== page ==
“Obviously now sessions are shorter, we are no longer looking at a player as someone that has sat down on the computer for 30 minutes,” he explained. “It could be someone waiting for a bus that has five minutes to kill and we have to provide an entertaining experience for him or her in that session.”
Rewards and progress are two incentives that can be used to achieve this, the panel agreed. The narrative behind a product and related social elements can boost the user experience. For instance, something as simple as celebrating with customers through pop-up messages – providing assurance that their achievements are not going unnoticed – has proved to be effective.
Pelc expanded: “The gaming experience is quite often all about win or loss, and that’s exciting on its own. However, adding the gamification layer lets the operator react to so much more because you can progress players through the near-misses or the losses – and how they feel about them – with simple measures that the technology now allows.”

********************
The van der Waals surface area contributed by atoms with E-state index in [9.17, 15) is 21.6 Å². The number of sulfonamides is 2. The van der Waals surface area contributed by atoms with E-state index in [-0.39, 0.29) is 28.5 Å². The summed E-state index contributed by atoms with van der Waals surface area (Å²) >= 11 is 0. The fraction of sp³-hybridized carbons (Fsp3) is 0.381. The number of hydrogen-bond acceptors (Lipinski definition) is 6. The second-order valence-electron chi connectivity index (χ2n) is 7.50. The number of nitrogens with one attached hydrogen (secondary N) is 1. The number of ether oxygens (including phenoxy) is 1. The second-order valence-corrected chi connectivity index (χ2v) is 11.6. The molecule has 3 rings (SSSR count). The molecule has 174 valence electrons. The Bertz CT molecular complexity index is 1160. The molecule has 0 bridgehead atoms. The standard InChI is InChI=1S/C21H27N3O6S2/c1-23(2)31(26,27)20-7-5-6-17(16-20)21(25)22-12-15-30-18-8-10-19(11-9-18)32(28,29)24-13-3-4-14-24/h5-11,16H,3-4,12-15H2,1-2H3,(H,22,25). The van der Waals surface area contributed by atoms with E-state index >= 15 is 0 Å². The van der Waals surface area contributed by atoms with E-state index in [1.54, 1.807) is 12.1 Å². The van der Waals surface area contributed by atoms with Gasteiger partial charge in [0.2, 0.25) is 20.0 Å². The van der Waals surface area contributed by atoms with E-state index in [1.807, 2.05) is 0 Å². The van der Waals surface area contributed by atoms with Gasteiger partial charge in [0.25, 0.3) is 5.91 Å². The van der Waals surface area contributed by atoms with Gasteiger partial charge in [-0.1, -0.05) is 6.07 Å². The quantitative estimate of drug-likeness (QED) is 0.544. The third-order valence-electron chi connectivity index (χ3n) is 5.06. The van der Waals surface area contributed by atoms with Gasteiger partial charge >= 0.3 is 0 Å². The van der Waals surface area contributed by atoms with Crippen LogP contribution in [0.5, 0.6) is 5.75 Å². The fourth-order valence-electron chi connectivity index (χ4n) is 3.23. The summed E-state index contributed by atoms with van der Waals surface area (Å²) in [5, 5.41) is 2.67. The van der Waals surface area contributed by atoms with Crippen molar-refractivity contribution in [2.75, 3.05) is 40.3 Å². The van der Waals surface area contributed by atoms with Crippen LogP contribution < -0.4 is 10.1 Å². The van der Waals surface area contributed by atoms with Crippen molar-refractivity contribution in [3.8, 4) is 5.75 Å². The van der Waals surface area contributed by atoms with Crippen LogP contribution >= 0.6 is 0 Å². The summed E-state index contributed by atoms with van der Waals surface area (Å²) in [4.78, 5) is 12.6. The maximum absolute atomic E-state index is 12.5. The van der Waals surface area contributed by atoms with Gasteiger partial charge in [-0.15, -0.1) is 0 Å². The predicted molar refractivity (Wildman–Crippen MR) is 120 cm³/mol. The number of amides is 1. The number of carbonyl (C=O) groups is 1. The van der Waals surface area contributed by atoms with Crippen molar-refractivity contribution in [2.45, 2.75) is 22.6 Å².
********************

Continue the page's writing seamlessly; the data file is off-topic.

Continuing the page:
The panel discussed different solutions available in the market, from third-party event processing plugins and data science solutions, to jackpot-oriented products and provider promotional tools.
Concluding, Pelc also stressed the importance of recognising the depth of the field and to look past tournaments and badges as the only means of gamification. She pointed towards the trends of community gaming and streaming as prime examples of taking a gamification initiative in a completely different direction
Watch the full panel discussion on the SBC YouTube channel here.
Further reading on the topic of gamification and player engagement, as recommended by the panelists:
– Hooked, by Nir Eyal
– Play Anything: The Pleasure of Limits, the Uses of Boredom and the Secret of Games, by Ian Bogost
– Addiction by Design: Machine Gambling in Las Vegas, by Natasha Dow Schüll
– Indistractable, by Nir Eyal
– Seductive Interaction Design, by Stephen P. Anderson
– Thinking Fast And Slow, by Daniel Kahneman
– Predictably Irrational, by Dan Ariely